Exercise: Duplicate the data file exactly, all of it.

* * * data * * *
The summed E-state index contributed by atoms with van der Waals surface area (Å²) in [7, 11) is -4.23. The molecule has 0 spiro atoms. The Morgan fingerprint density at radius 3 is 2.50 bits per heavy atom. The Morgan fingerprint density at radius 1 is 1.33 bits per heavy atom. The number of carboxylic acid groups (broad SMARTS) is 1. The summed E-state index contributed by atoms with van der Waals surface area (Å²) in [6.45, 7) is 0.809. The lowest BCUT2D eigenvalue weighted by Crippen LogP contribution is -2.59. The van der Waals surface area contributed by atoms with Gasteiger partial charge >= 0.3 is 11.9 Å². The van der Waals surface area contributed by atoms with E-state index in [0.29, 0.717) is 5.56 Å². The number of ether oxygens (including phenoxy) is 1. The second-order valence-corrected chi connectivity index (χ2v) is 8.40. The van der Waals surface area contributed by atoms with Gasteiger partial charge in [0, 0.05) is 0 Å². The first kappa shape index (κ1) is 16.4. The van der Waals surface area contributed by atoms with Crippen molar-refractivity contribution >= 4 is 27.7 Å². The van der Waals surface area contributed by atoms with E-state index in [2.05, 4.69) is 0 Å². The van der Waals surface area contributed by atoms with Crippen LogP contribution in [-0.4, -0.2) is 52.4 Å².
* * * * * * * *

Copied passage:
The summed E-state index contributed by atoms with van der Waals surface area (Å²) in [7, 11) is -4.23. The molecule has 0 spiro atoms. The Morgan fingerprint density at radius 3 is 2.50 bits per heavy atom. The Morgan fingerprint density at radius 1 is 1.33 bits per heavy atom. The number of carboxylic acid groups (broad SMARTS) is 1. The summed E-state index contributed by atoms with van der Waals surface area (Å²) in [6.45, 7) is 0.809. The lowest BCUT2D eigenvalue weighted by Crippen LogP contribution is -2.59. The van der Waals surface area contributed by atoms with Gasteiger partial charge >= 0.3 is 11.9 Å². The van der Waals surface area contributed by atoms with E-state index in [0.29, 0.717) is 5.56 Å². The number of ether oxygens (including phenoxy) is 1. The second-order valence-corrected chi connectivity index (χ2v) is 8.40. The van der Waals surface area contributed by atoms with Gasteiger partial charge in [0, 0.05) is 0 Å². The first kappa shape index (κ1) is 16.4. The van der Waals surface area contributed by atoms with Crippen molar-refractivity contribution >= 4 is 27.7 Å². The van der Waals surface area contributed by atoms with E-state index in [2.05, 4.69) is 0 Å². The van der Waals surface area contributed by atoms with Crippen LogP contribution in [-0.4, -0.2) is 52.4 Å².